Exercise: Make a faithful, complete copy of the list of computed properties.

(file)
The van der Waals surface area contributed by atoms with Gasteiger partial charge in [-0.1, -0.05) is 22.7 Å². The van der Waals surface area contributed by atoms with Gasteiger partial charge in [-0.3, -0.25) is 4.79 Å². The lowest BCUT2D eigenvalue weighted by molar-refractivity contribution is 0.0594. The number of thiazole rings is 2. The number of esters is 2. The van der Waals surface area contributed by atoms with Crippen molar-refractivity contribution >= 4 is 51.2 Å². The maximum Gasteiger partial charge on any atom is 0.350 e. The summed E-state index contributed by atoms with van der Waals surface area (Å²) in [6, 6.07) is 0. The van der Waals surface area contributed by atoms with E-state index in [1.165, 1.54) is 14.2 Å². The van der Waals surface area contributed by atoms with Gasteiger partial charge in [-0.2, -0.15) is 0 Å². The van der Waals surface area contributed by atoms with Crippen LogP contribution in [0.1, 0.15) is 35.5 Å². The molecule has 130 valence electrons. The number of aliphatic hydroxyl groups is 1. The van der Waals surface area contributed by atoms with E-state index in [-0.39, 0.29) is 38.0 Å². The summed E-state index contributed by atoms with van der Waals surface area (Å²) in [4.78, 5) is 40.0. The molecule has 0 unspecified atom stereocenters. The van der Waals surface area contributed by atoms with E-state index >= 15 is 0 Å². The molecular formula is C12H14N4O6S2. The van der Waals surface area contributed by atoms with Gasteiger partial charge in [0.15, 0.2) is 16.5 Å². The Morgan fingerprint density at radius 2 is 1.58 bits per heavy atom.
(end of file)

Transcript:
The van der Waals surface area contributed by atoms with Gasteiger partial charge in [-0.1, -0.05) is 22.7 Å². The van der Waals surface area contributed by atoms with Gasteiger partial charge in [-0.3, -0.25) is 4.79 Å². The lowest BCUT2D eigenvalue weighted by molar-refractivity contribution is 0.0594. The number of thiazole rings is 2. The number of esters is 2. The van der Waals surface area contributed by atoms with Crippen molar-refractivity contribution >= 4 is 51.2 Å². The maximum Gasteiger partial charge on any atom is 0.350 e. The summed E-state index contributed by atoms with van der Waals surface area (Å²) in [6, 6.07) is 0. The van der Waals surface area contributed by atoms with E-state index in [1.165, 1.54) is 14.2 Å². The van der Waals surface area contributed by atoms with Gasteiger partial charge in [-0.2, -0.15) is 0 Å². The van der Waals surface area contributed by atoms with Crippen LogP contribution in [0.1, 0.15) is 35.5 Å². The molecule has 130 valence electrons. The number of aliphatic hydroxyl groups is 1. The van der Waals surface area contributed by atoms with E-state index in [-0.39, 0.29) is 38.0 Å². The summed E-state index contributed by atoms with van der Waals surface area (Å²) in [4.78, 5) is 40.0. The molecule has 0 unspecified atom stereocenters. The van der Waals surface area contributed by atoms with E-state index >= 15 is 0 Å². The molecular formula is C12H14N4O6S2. The van der Waals surface area contributed by atoms with Gasteiger partial charge in [0.15, 0.2) is 16.5 Å². The Morgan fingerprint density at radius 2 is 1.58 bits per heavy atom.